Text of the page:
Loony as Heck: Losing Hope in the Hooey I Hear
I was happy for the high school senior when she announced to our West Virginia church years ago that the father of her best friend was paying her way through college. Although the man had a better than average job and was generous in his giving to the church, I knew he was not wealthy. When I asked him privately how this could be, he explained that he had unexpectedly come into a significant amount of money. Pressed to tell me a little more, he said he had received a notice from Ed McMahon informing him that he was the winner of their multi-million dollar giveaway. Of course, the revelation of that information was disappointing to the hopeful young girl and her family who had already begun making preparations for her leaving. So we weigh twice what people say.
Also, some of what we hear can be dismissed at once. During my last run on a park trail in Atlanta, I came upon several little oriental girls sitting and giggling on a landscape rock. I smiled and waved just as one of the little cuties pointed to me and said, "My mommy says you are my daddy." I got the heck out of there and don't think I'll go back.
Then, sometimes, we don't know what to think about what people say. I sat reading a book in a doctor's waiting room recently when a distinguished black minister and his first lady walked in. He held a large Bible up close to his heart. The large gold letters on the cover identified it as "The Spirit-Filled Believer's Bible." After learning that they were in the wrong office, the couple turned to leave and was out the door, first her, then himself. Suddenly the door popped open and he stepped back in to stand in front of me.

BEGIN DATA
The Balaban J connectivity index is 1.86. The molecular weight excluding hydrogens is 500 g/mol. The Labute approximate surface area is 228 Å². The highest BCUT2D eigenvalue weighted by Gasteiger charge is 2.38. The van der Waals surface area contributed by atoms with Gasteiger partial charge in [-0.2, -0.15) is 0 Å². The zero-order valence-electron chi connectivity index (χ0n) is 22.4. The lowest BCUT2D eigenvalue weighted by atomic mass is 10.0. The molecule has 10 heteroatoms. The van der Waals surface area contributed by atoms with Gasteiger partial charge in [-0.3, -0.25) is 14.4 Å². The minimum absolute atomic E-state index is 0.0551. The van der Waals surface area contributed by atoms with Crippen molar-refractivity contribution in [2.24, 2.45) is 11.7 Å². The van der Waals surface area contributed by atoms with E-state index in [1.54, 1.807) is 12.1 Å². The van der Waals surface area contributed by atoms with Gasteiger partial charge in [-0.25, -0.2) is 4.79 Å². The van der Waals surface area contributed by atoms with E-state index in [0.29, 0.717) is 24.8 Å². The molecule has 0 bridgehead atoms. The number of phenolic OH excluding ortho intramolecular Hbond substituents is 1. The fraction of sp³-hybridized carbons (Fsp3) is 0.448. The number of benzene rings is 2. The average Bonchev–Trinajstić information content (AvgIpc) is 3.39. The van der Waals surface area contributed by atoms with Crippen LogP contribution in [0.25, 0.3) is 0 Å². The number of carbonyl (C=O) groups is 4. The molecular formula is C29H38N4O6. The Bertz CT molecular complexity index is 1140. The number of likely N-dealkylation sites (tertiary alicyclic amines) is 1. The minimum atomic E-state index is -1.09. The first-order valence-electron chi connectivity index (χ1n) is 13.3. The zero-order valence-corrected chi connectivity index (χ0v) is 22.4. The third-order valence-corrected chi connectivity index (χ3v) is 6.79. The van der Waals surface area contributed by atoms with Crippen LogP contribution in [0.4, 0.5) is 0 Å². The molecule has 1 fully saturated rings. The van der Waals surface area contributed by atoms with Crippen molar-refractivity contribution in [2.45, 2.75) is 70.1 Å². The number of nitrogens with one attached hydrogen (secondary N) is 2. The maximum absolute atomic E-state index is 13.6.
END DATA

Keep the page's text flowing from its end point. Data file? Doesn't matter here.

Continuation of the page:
"Are you an author?" he asked.
Startled, I said, "Well, no...."
"But am I completely wrong?" he asked.
"Well, I am not published anyway," I said.
"You are definitely going to be!" he declared in his deep, boisterous voice.
"Thank you!" I managed to say.
"And how do I know that?" he boomed rhetorically as he disappeared behind the door for the second time.
Indeed! How did he know that? Was he prophesying a word of knowledge from the Lord? But wait a minute. That did not fit at all with my dispensational theology.
So much for that, I thought.
But then the door popped opened a third time. This time the dynamic pastor only stuck his head inside the room. "It's the shoes!" he said of my tan Bass loafers with kiltie and tassels. "It's definitely the shoes!" he repeated. Then he was gone.
Yes, of course. It was the shoes. That is how he knew I would be published. Now I have hope.
Don Loy Whisnant/Journey Notes 8K08